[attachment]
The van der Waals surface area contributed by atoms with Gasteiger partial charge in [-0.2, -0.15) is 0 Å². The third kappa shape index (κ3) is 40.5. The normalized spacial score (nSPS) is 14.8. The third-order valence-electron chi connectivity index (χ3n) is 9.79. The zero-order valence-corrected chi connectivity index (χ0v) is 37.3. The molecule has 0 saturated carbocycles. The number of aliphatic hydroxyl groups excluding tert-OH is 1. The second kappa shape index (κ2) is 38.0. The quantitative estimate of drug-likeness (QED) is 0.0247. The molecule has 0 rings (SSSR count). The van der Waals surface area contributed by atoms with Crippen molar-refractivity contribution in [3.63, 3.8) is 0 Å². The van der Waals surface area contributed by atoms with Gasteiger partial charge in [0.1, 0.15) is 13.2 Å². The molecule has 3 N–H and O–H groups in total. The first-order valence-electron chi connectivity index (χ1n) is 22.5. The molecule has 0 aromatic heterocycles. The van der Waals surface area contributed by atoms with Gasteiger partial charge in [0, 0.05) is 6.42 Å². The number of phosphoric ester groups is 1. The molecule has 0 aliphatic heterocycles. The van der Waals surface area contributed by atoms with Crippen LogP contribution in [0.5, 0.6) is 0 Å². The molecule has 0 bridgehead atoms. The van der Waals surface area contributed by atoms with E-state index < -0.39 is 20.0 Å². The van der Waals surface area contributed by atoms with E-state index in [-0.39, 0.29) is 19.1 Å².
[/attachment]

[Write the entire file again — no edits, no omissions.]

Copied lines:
The van der Waals surface area contributed by atoms with Gasteiger partial charge in [-0.2, -0.15) is 0 Å². The third kappa shape index (κ3) is 40.5. The normalized spacial score (nSPS) is 14.8. The third-order valence-electron chi connectivity index (χ3n) is 9.79. The zero-order valence-corrected chi connectivity index (χ0v) is 37.3. The molecule has 0 saturated carbocycles. The number of aliphatic hydroxyl groups excluding tert-OH is 1. The second kappa shape index (κ2) is 38.0. The quantitative estimate of drug-likeness (QED) is 0.0247. The molecule has 0 rings (SSSR count). The van der Waals surface area contributed by atoms with Crippen molar-refractivity contribution in [3.63, 3.8) is 0 Å². The van der Waals surface area contributed by atoms with Gasteiger partial charge in [0.1, 0.15) is 13.2 Å². The molecule has 3 N–H and O–H groups in total. The first-order valence-electron chi connectivity index (χ1n) is 22.5. The molecule has 0 aromatic heterocycles. The van der Waals surface area contributed by atoms with Gasteiger partial charge in [0, 0.05) is 6.42 Å². The number of phosphoric ester groups is 1. The molecule has 0 aliphatic heterocycles. The van der Waals surface area contributed by atoms with Crippen LogP contribution in [0.5, 0.6) is 0 Å². The molecule has 0 bridgehead atoms. The van der Waals surface area contributed by atoms with E-state index < -0.39 is 20.0 Å². The van der Waals surface area contributed by atoms with E-state index in [-0.39, 0.29) is 19.1 Å².